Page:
General Electric options: 225 kN (50,600 lb st) CF6-80C2B2F, 251 kN (56,500 lb st) CF6-80C2B4F, 268 kN (60,200 lb st) CF6-80C2B6F, 276 kN (62,100 lb st) CF6-80C2B7F and 282 kN (63,500 lb st) CF6-80C2B8F.
Pratt & Whitney options: 233 kN (52,300 lb st) PW4052, 254 kN (57,100 lb st) PW4056, 268 kN (60,200 lb st) PW4060 and 282 kN (63,300 lb st) PW4062. P&W JT9D-7R4D of 213.5 kN (48,000 lb st) no longer offered.
Rolls-Royce options: 251 kN (56,400 lb st) RB211-524G4-T and 265 kN (59,500 lb st) RB211-524H2-T.
Fuel in one integral tank in each wing, and in centre tank, with total capacity of 63,216 litres (16,700 US gallons; 13,905 Imp gallons) in 200/300; 767-200ER and -300ER and -400ER have additional 27,558 litres (7,280 US gallons; 6,062 Imp gallons) in second centre-section tank, raising total capacity to 90,774 litres (23,980 US gallons; 19,967 Imp gallons). Refuelling point in port outer wing.

ACCOMMODATION: Operating crew of two on flight deck; observer's seat and optional second observer's seat. Basic accommodation in -200 models for 224 passengers, made up of 18 first class passengers forward in six-abreast seating at 96.5 cm (38 in) pitch, and 206 tourist class in seven-abreast seating at 81 cm (32 in) pitch. Window or aisle seats comprise 86 per cent of total. Type A inward-opening plug doors provided at both front and rear of cabin on each side of fuselage, with options of Type A. I or III emergency exits at various mid-cabin locations on each side. Total of five lavatories installed, two centrally in main cabin, two aft in main cabin, and one forward in first class section. Galleys situated at forward and aft ends of cabin. Alternative single-class layouts provide for 255 tourist passengers seven-abreast (two-three-two) at 81 cm (32 in) pitch (one overwing exit each side) and maximum (requiring two additional overwing emergency exits) 290, mainly eight-abreast (two-four-two), at 76 cm (30 in) pitch. Three-class layout for 181 passengers: 15 first class (two-one-two) at 152 cm (60 in) pitch; 40 business class (two-two-two) at 91 cm (36 in); and 126 tourist class (two-three-two) at 81 cm (32 in).
  Basic accommodation in -300 models for 269 passengers, made up of 24 first class passengers forward in six-abreast seating at 96.5 cm (38 in) pitch, 245 tourist class in seven-abreast at 78.7 cm (31 in) pitch, six lavatories and five galleys. Alternatives include 286 in two-three-two seating at 81 cm (32 in) pitch and 218 in three-class layout comprising 18 first, 46 business and 154 tourist class passengers arranged as in -200. Maximum seating capacity in -300 models is 350 passengers at 71 cm (28 in), six lavatories and four galleys; capacities from 291 upwards require standard -300 door configuration (each side) of Type A front and rear and two Type Is overwing to be replaced by two Type As, plus third Type A ahead of wing and Type I adjacent to trailing-edge.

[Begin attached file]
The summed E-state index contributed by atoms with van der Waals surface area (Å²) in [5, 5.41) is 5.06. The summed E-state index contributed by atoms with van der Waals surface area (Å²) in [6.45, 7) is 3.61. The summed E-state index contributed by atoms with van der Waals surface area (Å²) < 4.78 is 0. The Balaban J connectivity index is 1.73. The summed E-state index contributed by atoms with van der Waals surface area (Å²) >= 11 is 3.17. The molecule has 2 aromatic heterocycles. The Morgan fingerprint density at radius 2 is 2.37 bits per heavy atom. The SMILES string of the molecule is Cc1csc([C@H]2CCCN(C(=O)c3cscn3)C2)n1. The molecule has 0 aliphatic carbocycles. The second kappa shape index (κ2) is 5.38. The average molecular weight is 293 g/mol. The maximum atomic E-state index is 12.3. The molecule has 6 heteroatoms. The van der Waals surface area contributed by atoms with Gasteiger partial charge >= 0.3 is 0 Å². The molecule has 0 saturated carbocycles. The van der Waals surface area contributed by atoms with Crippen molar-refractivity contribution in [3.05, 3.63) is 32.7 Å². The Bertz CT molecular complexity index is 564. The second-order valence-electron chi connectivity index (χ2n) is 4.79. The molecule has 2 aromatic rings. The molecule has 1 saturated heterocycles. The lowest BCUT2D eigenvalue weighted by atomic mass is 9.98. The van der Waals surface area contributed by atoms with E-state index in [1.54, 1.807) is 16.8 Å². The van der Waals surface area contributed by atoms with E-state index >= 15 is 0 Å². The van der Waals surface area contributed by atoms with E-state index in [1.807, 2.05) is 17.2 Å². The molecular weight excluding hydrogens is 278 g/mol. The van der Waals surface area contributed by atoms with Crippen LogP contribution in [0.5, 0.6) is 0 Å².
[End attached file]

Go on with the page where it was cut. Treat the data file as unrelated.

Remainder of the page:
Underfloor cargo holds (forward and rear, combined) of -200 versions can accommodate, typically, up to 22 LD2 or 11 LD1 containers; 767-300 underfloor cargo holds can accommodate 30 LD2 or 15 LD1 containers. Starboard side forward and rear cargo doors of equal size on 767-200 and 767-300, but larger forward door standard on 767-200ER and 767-300ER and optional on 767-200 and 767-300. Bulk cargo door at rear on port side. Overhead stowage for carry-on baggage is 0.08 m3 (3.0 cu ft) per passenger. Cabin air conditioned, cargo holds heated.

SYSTEMS: Honeywell dual air cycle air conditioning system. Pressure differential 0.59 bar (8.6 Ib/sq in). Electrical supply from two engine-driven 90kVA three-phase 400 Hz constant frequency AC generators, 115/200 V output. 90 kVA generator mounted on APU for ground operation or for emergency use in flight. Three hydraulic systems at 207 bar (3,000 lb/sq in), for flight control and utility functions, supplied from engine-driven pumps and a Honeywell bleed air-powered hydraulic pump or from APU. Maximum generating capacity of port and starboard systems is 163 litres (43 US gallons; 35.8 Imp gallons)/ min; centre system 185.5 litres (49.0 US gallons; 40.8 Imp gallons)/min, at 196.5 bar (2,850 lb/sq in). Reservoirs pressurised by engine bleed air via pressure regulation module. Reservoir relief valve pressure nominally 4.48 bar (65 lb/sq in). Additional hydraulic motor-driven generator, to provide essential functions for extended-range operations, standard on 767-200ER and 767-300ER and optional on 767-200 and 767-300. Nitrogen chlorate oxygen generators in passenger cabin, plus gaseous oxygen for flight crew. APU in tailcone to provide ground and in-flight electrical power and pressurisation. Auti-icing for outboard wing leading-edges (none on tail surfaces), engine air inlets, air data sensors and windscreen.

AVIONICS: Radar: Honeywell RDR-4A colour weather radar in aircraft for All-Nippon, Britannia and Transbrasil.
Flight: Standard ARINC 700 series equipment, including Honeywell VOR/ILS/marker beacon receivers, ADF, DME, RMI-743 radio magnetic indicator and radio altimeter. Honeywell IRS, FMCS and DADC, as described in Boeing 757 entry; dual digital flight management systems, and triple flight control computers, including FCS-700 flight control system; certified for Cat. IIIb landings; options include Boeing’s windshear protection and guidance system.
Instrumentation: Honeywell EFIS-700 electronic flight instrument system.